“Puertoricaness” stood out me because just looking at this title, you can tell it’ll be about somebody who is Puerto Rican. As I was reading this, even though I am not Puerto Rican, as a Asian American, I could relate sometimes to where she was missing the feeling of her hometown. She didn’t want to conceal her “real” self anymore. In the beginning it was explained that she enjoyed the morning wake up calls from a rooster back in Puerto Rico while everyone else hated it. She looked forward to the rooster’s wake up call at 6:00 A.M. When the sentence started out with “It was the Puerto Rico waking up inside her…” (page 1), I was confused at first. But it kind of related to the rooster’s wake up call that no one enjoyed. The protagonist is a immigrant who moved to Chicago and misses her inner “Puertoricaness.” As a result, she got fed up with blending in with crowd and reverted back to her original accent which she calls “dyslexia, stuttering, halting, unable to speak the word which will surely come out in the wrong language” (page 1). When she was in nursery school, she refused to speak Spanish but now she enjoys Piña (Pineapple) juice without caring. She embraces her roots, her accent, her culture and enjoys being Puerto Rican. In page 2, she makes food in a pot and eats out of it when she’s hungry. It may be different for other people but for the protagonist, she embraces it. Her norm is different than some people and that’s okay because she did this in her childhood.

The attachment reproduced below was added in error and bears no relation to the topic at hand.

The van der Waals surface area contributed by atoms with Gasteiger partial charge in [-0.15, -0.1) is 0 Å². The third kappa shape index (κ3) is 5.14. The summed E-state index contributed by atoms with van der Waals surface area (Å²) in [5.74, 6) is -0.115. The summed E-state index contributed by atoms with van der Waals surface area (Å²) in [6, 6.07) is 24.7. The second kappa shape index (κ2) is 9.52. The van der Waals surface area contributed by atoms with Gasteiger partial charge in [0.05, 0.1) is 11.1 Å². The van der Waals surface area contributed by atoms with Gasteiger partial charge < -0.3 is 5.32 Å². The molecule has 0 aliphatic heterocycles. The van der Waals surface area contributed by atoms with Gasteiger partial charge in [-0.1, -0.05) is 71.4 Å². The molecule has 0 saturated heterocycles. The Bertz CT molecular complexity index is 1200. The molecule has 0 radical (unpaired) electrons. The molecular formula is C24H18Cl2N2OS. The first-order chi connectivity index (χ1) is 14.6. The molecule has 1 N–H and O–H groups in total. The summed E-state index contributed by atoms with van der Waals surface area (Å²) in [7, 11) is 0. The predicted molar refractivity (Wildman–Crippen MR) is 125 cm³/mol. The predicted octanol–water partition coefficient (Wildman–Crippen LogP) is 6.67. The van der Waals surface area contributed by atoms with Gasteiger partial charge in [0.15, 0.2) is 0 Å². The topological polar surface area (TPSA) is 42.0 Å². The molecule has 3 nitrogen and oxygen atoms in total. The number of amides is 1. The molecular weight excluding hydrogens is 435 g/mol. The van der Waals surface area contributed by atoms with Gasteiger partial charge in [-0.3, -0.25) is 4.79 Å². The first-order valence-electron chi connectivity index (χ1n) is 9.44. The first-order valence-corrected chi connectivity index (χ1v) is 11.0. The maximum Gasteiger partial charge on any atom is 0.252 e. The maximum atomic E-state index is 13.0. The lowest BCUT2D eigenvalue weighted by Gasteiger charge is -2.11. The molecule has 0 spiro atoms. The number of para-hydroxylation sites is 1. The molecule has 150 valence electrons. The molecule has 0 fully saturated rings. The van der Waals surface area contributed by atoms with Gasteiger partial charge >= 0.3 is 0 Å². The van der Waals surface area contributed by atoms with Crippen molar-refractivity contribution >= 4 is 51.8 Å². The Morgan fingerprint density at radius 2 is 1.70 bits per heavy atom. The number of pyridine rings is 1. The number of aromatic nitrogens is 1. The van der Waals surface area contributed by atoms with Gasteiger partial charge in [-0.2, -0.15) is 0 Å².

Although she may not be in Puerto Rico, she still has habits that were kept hidden when she went to Chicago. No matter where she is, she is home wherever as long as she remains her usual “Puertoricaness.” Even though she may not have the rooster waking her up in the morning, she no longer let the day shape her. In the end, she made it clear that she was every bit Puerto Rican and proud of it.
Everyone can relate to feeling prideful about their roots/culture and reading this story made me think about what makes me me. I am an American Born Chinese (ABC) and even though I don’t act the certain way that other Asians do, I respect their culture. I am what they call “Americanized.” Even though I do not practice the culture, when asked to by my mother, I would help out if need to. For example, they offer up food to their ancestors and pay their respects often. We also burn fake money to offer to our ancestors and some visits temples. You can’t help but respect your own culture and your own family tradition because we all grew up in it. What makes her Puerto Rican is her accent, her love for Piña, and most importantly what she grew up around. She defined the word “Puertoricaness” and even though some of us may not practice what our parents practice, it shapes us and just maybe we may pass it on to the next generation.